(Bloomberg) -- AMC Entertainment Holdings Inc. is cashing in on its wild stock rally by selling more shares, a move that could raise hundreds of millions of dollars for a cinema chain that was staring at potential bankruptcy only a few months ago.
AMC fell 17% at the open to $51.83, after fluctuating in premarket trading. The company said it plans to sell up to 11.55 million shares at market prices to repay debt and finance future acquisitions. Even at that price, AMC could take in nearly $600 million.
“It would be irresponsible for the board and management to not do a raise to secure the balance sheet at these levels,” said Greg Taylor, chief investment officer at Purpose Investments.
Thursday’s filing for the potential sale comes two days after AMC sold 8.5 million shares to Mudrick Capital for $230.5 million. Those shares were then flipped and sold for a profit as the New York-based investment firm told clients AMC’s stock was overvalued.
The company is warning investors that they could see their stakes diluted -- a prospect that helped kill AMC’s previous attempt at a much bigger sale earlier this year -- or even lose their entire investment.
“The market prices and trading volume of our shares of Class A common stock have recently experienced, and may continue to experience, extreme volatility, which could cause purchasers of our Class A common stock to incur substantial losses,” AMC said in its filing.
The filing allows for shares to be sold at-the-market, which is unlike a traditional stock offering because the buyers are found in the open market where retail traders thrive. Stocks sold in traditional offerings are purchased mostly by institutional investors. B. Riley will handle the transaction.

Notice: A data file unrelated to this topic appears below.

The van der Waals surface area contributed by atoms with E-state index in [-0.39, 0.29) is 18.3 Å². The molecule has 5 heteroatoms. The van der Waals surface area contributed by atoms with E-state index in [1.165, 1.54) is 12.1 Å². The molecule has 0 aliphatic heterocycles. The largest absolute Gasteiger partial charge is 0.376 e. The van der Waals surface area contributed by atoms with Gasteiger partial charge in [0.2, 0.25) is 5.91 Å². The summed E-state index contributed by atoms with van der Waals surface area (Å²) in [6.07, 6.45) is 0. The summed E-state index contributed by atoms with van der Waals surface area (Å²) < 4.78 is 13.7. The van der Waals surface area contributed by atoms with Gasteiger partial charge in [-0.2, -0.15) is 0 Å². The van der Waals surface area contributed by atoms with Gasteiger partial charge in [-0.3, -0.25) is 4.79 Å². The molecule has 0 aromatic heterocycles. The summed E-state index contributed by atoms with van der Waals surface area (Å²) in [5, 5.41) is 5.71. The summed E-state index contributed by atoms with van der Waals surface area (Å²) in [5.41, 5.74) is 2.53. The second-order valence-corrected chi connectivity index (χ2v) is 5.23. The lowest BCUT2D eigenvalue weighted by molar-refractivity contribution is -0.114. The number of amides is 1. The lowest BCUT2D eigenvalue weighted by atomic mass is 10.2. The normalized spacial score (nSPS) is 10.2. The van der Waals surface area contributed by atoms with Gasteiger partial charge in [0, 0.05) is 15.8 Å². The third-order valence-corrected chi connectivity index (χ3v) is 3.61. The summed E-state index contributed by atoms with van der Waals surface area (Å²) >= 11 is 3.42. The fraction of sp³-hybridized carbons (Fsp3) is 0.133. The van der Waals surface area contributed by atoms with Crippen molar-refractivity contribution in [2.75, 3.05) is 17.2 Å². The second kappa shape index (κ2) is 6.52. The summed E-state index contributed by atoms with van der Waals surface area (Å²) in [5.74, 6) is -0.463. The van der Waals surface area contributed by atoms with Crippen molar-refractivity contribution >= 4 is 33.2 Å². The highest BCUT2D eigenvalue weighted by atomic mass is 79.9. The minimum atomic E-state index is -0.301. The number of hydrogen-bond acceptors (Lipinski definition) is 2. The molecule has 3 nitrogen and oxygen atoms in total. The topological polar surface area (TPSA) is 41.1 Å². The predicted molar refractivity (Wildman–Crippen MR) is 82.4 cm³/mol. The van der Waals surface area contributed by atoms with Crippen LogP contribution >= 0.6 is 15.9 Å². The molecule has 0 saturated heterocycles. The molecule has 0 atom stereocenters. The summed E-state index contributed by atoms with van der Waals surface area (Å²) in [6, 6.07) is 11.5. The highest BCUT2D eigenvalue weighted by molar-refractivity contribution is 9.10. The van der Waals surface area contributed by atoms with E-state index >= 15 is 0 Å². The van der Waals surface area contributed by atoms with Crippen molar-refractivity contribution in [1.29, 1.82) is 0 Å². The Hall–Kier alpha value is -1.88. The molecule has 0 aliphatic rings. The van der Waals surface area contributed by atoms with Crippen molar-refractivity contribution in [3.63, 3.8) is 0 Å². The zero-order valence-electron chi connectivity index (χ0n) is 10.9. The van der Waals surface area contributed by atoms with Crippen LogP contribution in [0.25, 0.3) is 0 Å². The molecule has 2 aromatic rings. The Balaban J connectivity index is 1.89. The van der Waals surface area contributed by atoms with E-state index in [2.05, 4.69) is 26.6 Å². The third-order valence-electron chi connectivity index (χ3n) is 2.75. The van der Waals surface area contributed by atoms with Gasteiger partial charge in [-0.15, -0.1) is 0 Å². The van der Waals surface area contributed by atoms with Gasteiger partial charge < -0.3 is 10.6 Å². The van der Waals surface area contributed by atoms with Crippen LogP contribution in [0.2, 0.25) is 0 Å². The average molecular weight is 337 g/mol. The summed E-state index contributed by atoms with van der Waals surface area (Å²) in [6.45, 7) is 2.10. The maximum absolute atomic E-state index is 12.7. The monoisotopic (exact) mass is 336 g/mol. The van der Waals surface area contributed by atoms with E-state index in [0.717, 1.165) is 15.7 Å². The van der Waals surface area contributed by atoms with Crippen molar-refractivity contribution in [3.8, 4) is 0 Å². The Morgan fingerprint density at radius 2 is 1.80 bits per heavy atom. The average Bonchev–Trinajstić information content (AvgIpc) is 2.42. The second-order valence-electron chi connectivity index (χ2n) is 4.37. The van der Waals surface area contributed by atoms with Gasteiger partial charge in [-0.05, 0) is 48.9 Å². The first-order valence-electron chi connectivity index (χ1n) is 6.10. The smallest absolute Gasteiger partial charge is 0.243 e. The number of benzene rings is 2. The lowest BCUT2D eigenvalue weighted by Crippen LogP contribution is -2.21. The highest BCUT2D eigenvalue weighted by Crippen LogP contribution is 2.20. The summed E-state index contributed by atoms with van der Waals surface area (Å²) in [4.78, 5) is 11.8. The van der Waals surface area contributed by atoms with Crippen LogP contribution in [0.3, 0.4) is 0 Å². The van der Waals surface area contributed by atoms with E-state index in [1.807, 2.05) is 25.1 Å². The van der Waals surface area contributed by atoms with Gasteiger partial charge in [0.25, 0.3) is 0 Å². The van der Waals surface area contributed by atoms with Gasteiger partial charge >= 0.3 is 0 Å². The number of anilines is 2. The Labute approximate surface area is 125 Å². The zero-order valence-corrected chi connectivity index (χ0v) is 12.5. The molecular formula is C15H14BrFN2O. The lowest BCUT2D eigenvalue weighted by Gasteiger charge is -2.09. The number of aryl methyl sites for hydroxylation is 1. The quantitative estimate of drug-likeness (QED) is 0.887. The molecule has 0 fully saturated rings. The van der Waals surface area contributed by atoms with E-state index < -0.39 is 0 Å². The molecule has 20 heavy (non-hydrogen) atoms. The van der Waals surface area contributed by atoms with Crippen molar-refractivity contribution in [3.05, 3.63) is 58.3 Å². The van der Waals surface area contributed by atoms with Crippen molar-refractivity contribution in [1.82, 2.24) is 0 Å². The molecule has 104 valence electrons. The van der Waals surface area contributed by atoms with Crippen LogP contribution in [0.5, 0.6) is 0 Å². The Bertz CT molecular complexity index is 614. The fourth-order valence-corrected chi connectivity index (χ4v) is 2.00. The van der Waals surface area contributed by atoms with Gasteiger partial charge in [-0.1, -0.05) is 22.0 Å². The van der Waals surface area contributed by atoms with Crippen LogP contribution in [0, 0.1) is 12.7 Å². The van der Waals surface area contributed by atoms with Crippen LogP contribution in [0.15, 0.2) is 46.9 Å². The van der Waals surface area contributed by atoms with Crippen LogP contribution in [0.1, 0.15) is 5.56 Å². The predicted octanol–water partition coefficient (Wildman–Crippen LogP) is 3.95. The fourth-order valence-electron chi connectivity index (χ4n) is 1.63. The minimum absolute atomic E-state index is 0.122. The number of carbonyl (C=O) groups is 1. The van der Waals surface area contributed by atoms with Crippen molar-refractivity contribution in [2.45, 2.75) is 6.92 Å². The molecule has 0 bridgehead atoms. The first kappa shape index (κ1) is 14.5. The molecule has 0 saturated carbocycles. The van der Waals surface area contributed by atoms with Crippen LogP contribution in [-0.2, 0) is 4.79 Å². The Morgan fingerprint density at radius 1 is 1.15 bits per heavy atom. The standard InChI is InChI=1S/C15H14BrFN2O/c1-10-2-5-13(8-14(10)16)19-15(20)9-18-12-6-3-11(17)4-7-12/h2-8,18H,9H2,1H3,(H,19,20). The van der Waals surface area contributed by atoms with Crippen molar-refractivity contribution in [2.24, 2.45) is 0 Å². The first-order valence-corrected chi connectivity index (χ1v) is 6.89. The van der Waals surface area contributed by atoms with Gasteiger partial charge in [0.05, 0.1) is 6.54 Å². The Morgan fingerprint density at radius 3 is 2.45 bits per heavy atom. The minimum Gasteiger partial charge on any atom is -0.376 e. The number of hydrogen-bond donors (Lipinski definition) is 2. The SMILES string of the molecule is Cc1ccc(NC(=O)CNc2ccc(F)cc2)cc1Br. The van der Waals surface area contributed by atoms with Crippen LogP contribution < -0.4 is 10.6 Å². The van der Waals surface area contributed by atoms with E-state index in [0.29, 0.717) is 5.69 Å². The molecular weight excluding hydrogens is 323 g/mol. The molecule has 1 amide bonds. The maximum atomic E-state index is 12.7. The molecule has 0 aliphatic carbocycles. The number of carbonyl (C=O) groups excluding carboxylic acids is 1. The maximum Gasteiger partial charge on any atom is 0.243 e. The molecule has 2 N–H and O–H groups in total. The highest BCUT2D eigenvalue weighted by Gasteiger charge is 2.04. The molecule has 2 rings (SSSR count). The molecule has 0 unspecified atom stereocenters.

A frenzied rally on AMC shares has pushed shares in the money-losing stock up about 3,000% this year and left it with a market capitalization of $31.3 billion, making it more valuable than half of the companies in the S&P 500 Index.
AMC sought earlier this year to authorize the sale of 500 million new shares, but withdrew the plan in April amid objections from shareholders worried about dilution. Still, the company said at the time it was likely to revisit the idea “at some point in the future.”
Back then, the stock was selling for less than $12. At today’s prices, a similar offering could wipe out the company’s entire debt load and leave billions more to fund AMC’s turnaround.
A successful equity offering “would be a massive first step in deleveraging the AMC capital structure,” CreditSights analysts Matt Zloto and Hunter Martin said in a note Thursday.
The company “highlights first and foremost in their disclosures that the proceeds would be used for debt reduction, a change from recent disclosures which focused on acquisitions,” they add.
(Updates with opening prices in second paragraph)
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